Symptoms & Signs of Colitis ion Cats
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Symptoms of Colitis in Cats

Effects of Colitis – From the Cat’s Point of View

The most common symptoms of feline colitis involve changes in the consistency of the cat’s stool and increasingly frequent trips to the litter box. Affected cats typically have diarrhea, often tinged with fresh blood, and an upset tummy. The symptoms appear suddenly if the colitis is acute, wax and wane if the colitis is episodic, and come on slowly then worsen with time if the condition is chronic. Cats can be quite stoic and may show no outward signs of abdominal pain, even when it is severe.

Symptoms of Colitis – What the Owner Sees

Owners of cats with colitis may notice some combination of the following signs:

  • Diarrhea with traces of fresh (red) blood (hematochezia)
  • Diarrhea with traces of mucus or undigested fat (slimy, greasy loose stools)
  • Straining to defecate, with or without success (tenesmus)
  • Difficult or painful evacuation of stool (dyschezia)
  • Increased frequency of defecation or attempts to defecate
  • Passage of small amounts of fecal matter
  • Increased urgency to reach the litter box

These are commonly referred to as signs of “large bowel diarrhea.” However, they also can be associated with disorders of the small intestine.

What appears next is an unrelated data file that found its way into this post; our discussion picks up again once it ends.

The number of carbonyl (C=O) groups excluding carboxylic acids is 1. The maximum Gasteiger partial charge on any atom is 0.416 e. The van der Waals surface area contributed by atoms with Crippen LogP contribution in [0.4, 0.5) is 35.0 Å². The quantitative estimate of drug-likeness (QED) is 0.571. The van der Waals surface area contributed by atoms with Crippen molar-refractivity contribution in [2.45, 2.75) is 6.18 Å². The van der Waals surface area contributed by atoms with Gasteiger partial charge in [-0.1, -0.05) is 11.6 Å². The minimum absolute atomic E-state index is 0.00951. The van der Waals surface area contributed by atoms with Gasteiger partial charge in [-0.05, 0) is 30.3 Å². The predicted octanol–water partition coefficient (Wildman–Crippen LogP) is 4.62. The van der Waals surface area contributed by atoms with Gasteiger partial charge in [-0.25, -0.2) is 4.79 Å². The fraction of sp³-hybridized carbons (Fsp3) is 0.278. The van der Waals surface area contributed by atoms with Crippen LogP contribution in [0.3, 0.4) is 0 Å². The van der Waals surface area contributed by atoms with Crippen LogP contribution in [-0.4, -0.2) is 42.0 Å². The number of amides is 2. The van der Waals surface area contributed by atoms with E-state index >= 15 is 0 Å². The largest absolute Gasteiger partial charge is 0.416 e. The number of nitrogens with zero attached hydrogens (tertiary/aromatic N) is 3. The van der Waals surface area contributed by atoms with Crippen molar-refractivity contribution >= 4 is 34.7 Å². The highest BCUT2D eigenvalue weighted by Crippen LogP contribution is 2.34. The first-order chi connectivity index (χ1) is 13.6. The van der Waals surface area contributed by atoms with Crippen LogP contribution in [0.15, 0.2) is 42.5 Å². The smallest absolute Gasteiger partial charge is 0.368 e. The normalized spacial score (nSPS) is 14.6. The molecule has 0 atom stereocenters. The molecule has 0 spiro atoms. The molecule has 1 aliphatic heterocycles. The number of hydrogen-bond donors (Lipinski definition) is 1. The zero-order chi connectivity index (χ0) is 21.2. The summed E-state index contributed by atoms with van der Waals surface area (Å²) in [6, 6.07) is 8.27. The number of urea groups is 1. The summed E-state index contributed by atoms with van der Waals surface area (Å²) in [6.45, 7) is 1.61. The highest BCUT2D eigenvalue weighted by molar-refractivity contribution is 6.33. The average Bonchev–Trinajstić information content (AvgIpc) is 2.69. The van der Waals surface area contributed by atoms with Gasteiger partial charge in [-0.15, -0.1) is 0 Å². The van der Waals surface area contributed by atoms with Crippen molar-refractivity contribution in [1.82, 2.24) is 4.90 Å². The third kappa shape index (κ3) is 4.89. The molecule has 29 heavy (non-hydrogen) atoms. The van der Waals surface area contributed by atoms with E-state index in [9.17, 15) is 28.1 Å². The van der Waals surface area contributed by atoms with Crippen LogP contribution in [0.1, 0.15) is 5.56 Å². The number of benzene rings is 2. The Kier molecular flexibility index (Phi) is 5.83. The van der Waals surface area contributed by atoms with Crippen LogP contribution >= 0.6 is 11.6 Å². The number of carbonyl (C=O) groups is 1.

Cats with acute colitis, sometimes called “stress colitis,” usually have large bowel diarrhea and tenesmus without other signs of illness. Their stool is small in volume, semi-formed to liquid and contains mucus and bright red blood. The first portion of stool may look fairly normal, but it becomes cloudy and jelly-like at the end. Cats with moderate to severe chronic or episodic colitis have similar symptoms, but they last for weeks to months rather than days. In chronic cases, the cat may develop signs of malnutrition, although this is uncommon. Chronic colitis can cause one or more of the following symptoms, in addition to the signs of large bowel diarrhea:

  • Shying away from being touched
  • Hiding from people or other pets
  • Sleeping more than usual
  • Vomiting
  • Dehydration
  • Loss of appetite (inappetance, anorexia)
  • Weight loss
  • Poor hair coat
  • Poor body condition
  • Lethargy

If the small intestine, the upper part of the intestinal tract, is also inflamed, the cat may have black tarry stools, in addition to or instead of diarrhea with red blood and mucus.

Cats at Increased Risk

Acute colitis can occur in any cat but mainly is seen in young cats with internal parasites, intestinal bacterial overgrowth or dietary indiscretion. Free-roaming outdoor cats are predisposed to acute colitis. Chronic colitis is more common in middle-aged and older cats and tends to be caused by cancer (neoplasia) or inflammatory bowel disease (IBD). Purebred cats have an increased incidence of lymphocytic-plasmacytic inflammatory bowel disease.

Source: PetWave



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